July 14th

July 14, 1842 - In a public speech Joseph Smith calls Orson Pratt's wife Sarah "A whore from her mother's breast." Sarah had accused Smith of proposing plural marriage to her while her husband Orson was away on a mission. Sarah later reported in an interview that Joseph told her, "If any woman, like me, opposed his wishes, he used to say: 'Be silent or I shall ruin your character!'"
Orson Pratt writes a 'suicide' note: "I am a ruined man! My future prospects are blasted! The testimony upon both sides seems to be equal: The one in direct contradiction to the other . . . [I]f the testimonies of my wife and others are true then I have been deceived for twelve years past--my hopes are blasted and gone as it were in a moment . . . If on the other hand the other testimonies are true then my family are ruined forever. . . .My sorrows are greater than I can bear! Where I am henceforth it matters not."

July 14, 1855 - Brigham Young preaches: "I have a few words to say concerning one item of doctrine, . . . concerning the right of faithful Elders, in taking to themselves more than one wife. . . . God never introduced the Patriarchial order of marriage with a view to please man in his carnal desires, nor to punish females for anything which they had done; but He introduced it for the express purpose of raising up to His name a royal Priesthood, a peculiar people. . . . Suppose that I had had the privilege of having only one wife, I should have had only three sons, for those are all that my first wife bore, whereas, I now have buried five sons, and have thirteen living. . . .It is obvious that I could not have been blessed with such a family, if I had been restricted to one wife, but, by the introduction of this law, I can be the instrument in preparing tabernacles for those spirits which have to come in this dispensation. . . . Now if any of you will deny the plurality of wives, and continue to do so, I promise that you will be damned; and I will go still further and say, take this revelation, or any other revelation that the Lord has given, and deny it in your feelings, and I promise that you will be damned."

July 14, 1863 - General Patrick Edward Connor and Federal Indian superintendent James D. Doty meet with the Southern Utes. After the chiefs had expressed some apprehensions, Connor is able to dissuade them from the idea that the army wanted to fight or exterminate them. The Utes had been told this by Mormon leaders.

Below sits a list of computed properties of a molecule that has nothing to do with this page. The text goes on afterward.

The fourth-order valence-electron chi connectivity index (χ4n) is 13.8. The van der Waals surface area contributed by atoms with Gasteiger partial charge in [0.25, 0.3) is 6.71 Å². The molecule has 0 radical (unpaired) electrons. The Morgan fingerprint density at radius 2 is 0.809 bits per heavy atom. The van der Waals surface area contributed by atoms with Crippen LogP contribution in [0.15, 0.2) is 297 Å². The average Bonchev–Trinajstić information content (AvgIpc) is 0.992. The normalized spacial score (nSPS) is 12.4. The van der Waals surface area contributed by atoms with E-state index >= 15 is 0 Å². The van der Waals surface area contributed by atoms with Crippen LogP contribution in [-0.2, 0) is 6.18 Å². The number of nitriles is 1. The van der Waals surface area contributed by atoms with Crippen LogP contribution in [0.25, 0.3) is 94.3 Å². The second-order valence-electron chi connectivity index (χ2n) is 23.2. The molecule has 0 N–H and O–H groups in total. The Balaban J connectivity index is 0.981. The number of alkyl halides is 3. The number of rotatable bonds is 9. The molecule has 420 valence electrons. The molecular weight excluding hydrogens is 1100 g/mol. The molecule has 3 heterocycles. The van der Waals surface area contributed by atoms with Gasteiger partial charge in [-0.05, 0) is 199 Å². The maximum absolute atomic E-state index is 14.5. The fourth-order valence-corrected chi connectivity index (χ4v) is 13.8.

July 14, 1876 - Sidney Rigdon dies at the age of eighty-three in Friendship, New York; where he is buried.

July 14, 1887 - L. John Nuttall writes: " Pres[iden]t. Taylor spent a poor night. He does not seem much different this morning, only weaker. Dr. Anderson spoke last evening of administering hyperdermic injections of Digitalis, which he said would only give him temporary relief in the action of the heart. The Sisters Taylor and Pres[iden]t. Cannon did not favor this, as the President had so opposed anything of the kind being done for him while he was able to speak for himself. The doctor this morning after examining the President, said he might live a week or ten days or he might drop off today or at any time."

July 14, 1909 - The First Presidency calls a committee consisting of Francis M. Lyman, John Henry Smith, and Heber J. Grant to look into alleged new plural marriages. The committee is charged with dealing "summarily" with those found guilty. Other apostles are asked to help. Several persons--patriarchs, stake presidents, mission presidents, and others--are asked to testify. Some are dropped from their church positions. One person who had been under consideration for appointment to the First Council of the Seventy is passed over because "he had married plural wives since the Manifesto and his appointment would bring trouble on the church sure."

July 14, 1949 - Presiding Bishop LeGrand Richards approves installation of cigarette vending machine in bus terminal of Church's Temple Square Hotel.

July 14, 1958 - Apostle Hugh B. Brown formally recommends that First Presidency not ask Salt Lake City Public Library to remove books on list. Brown notes: "many of the books on this list are only mildly critical or objectionable from the Church standpoint." In 1954 First Presidency assigned Apostle Adam S. Bennion, another well-known liberal within Twelve, to assess this list of books. He delayed fulfilling assignment until his death in 1958. Joseph L. wirthlin of Presiding Bishopric sent the original 1953 list of books "not favorable to the Church" to the Presidency, "pursuant to your request."

July 14, 1972 - Jean Miles Westwood is elected national chair of Democratic Party, first Mormon and first woman to head major political party in United States.

July 14, 1987 - William Law, Counselor to Joseph Smith and publisher of the NAUVOO EXPOSITOR (the newspaper that exposed Joseph's polygamy and whose distruction led to Joseph's arrest and assassination at Carthage Jail) is rebaptized by proxy into the LDS church. His priesthood is restored by proxy on October 15.

July 14, 1995 - USA TODAY reports: "A Bountiful, Utah man discovered that his wife of 3 1/2 years is a man who is now jailed on charges he ran up $40,000 in phony credit card charges. Bruce Jensen, 39, says he feels 'pretty stupid' that he didn't know Felix Urioste, 34 was a man." Jensen and Urioste (using the name Leasa) were married in Lyman, Wyoming in December of 1991 and later were sealed for time and eternity in the Salt Lake Temple.

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